It was not just a bit of festive nostalgia and a chance to think back to the original intentions but hard evidence of just how much the media landscape has changed - and is continuing to change.
"In the short time we have been in existence we have watched the preferences you, our audience (and co-creators), have for content and for distribution channels."
We set up bluenotes because of seismic shifts occurring in traditional media and equally seismic shifts in how corporations were trying to engage with their stakeholders. But as these four years have passed the pace has simply increased.
At launch, bluenotes was a heavily text-based, sparsely illustrated, rather traditional online magazine. We aimed to cover business, the economy, technology, the environment and society. We wanted to showcase experts from outside as well as inside ANZ.
Today we have our own growing podcast channel, video content ranging from interviews, to illustrated essays to mini-documentaries and richly interactive charts and infographics. Yet, in essence, our ambition remains what it was - to be engaging on these fronts with you, our audience.
In the short time we have been in existence we have watched your preferences for content and for distribution channels evolve continuously. Because we want you as co-creators, it is our challenge to respond.
We have been surprised sometimes by things which have worked really well – 4000-word guides to blockchain, for instance – and recognised it is no longer enough to have text or video or audio – indeed, we need to offer the greatest range of media we can. And particularly for mobile.
We have already redesigned bluenotes twice; we have changed site management twice; and this year we undertook a complete platform rebuild.
Since our relaunch, we've recorded more than 490,000 page views (averaging approximately 70,000 views per month). This encourages us that you, as readers and viewers and listeners, like the new design as much as we do.
Now we’re well and truly aware this will be an ongoing process of responding to your preferences, not just something we can do every couple of years. Modern media is just not like that. Moreover there is a sea-change occuring in the way corporations are perceived in society and the expectations the community has of them - themes we have reported about frequently on bluenotes.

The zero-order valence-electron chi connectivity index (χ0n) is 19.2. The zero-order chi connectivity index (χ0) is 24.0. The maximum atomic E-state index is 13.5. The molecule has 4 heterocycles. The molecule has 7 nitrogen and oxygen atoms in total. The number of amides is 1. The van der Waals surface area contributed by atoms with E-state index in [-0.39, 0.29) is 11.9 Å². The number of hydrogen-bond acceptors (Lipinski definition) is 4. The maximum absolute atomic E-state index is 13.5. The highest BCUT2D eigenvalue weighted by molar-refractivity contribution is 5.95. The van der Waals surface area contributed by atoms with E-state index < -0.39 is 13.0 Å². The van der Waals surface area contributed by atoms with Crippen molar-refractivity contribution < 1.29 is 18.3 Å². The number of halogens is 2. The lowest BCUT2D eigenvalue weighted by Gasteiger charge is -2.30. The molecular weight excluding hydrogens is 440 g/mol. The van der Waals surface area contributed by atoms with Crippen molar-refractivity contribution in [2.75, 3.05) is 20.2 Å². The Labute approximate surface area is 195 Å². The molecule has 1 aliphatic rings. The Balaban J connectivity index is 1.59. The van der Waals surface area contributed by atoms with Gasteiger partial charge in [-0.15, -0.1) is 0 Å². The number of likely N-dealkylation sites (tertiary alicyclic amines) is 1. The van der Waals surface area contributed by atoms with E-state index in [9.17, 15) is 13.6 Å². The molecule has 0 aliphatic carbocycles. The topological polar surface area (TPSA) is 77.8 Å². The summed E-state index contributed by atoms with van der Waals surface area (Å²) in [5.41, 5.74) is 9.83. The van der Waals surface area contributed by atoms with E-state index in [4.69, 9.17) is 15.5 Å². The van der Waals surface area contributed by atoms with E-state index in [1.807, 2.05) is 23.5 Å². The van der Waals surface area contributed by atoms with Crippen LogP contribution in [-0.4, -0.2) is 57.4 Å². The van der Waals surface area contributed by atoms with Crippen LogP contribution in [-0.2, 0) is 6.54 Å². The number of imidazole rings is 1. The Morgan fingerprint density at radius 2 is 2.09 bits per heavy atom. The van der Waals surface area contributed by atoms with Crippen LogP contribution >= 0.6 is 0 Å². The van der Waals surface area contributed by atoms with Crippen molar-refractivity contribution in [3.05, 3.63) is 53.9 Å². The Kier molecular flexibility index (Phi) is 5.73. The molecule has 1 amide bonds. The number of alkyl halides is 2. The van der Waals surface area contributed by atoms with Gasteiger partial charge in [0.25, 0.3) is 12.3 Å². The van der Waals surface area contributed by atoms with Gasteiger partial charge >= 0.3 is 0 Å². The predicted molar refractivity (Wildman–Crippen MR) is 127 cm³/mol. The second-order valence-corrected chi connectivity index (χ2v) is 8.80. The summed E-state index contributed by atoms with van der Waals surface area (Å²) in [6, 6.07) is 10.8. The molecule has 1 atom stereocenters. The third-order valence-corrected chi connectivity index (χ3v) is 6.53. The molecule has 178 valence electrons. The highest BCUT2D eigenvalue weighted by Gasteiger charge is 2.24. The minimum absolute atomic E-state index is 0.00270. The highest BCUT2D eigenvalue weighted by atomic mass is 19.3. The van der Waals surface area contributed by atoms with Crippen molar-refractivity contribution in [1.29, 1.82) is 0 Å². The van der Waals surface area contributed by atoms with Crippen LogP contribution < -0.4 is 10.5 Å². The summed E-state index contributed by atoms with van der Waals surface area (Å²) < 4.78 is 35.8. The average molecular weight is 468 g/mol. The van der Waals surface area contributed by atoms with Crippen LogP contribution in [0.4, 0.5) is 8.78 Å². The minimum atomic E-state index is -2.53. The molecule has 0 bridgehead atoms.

We have no doubt, with the political and regulatory and societal forces at play in our region, that this will continue and so it becomes ever more vital for us, as a media platform, to play a role in understanding the purpose of businesses and the causes to which corporates can contribute and the community cares about.
This year the bluenotes team, Shane White, Steve Ries and the two of us, have been joined by a new editorial producer, Jemma Wight, who is admirably tech savvy, totally attuned to emerging media habits and a veteran of ANZ's media team. She is very welcome - not least because she adds representation of the vital millennial cohort.
Sadly, our founding editorial producer, Jenny Farmer, without whom bluenotes would be far less successful, a maven of creativity and creative problem solving, inexplicably decided to relocate to the Italian Riviera. She is much missed.
So too our queen of social media, Stella Walsh, who shepherded us through the harrowing process of rebuilding and relocating our content management system.
As we head into 2018, which will obviously be a fascinating and indeed challenging year in financial services, with global interest rates rising, Asia growing, the fintech and bigtech revolution fomenting and a Royal Commission in Australia, more than ever we believe there is a place for insight, analysis, commentary and reportage.
There has been a clear message from the community more is expected from corporations, governments and the ‘elites’ – however they are defined – and our role as part of a major bank is to continue to engage in not just economic and business issues but social, environmental and community ones.
And we’ll do our best to do just that – not just because it is the responsibility of the media but because those stories are meaningful, interesting and crucial for the health of our communities if they are to thrive.
Above all, we thank you - our readers, listeners and viewers - for your ongoing support and we look forward to your ongoing engagement and comments and criticism - and ideas.
Paul Edward is publisher and Andrew Cornell is managing editor at bluenotes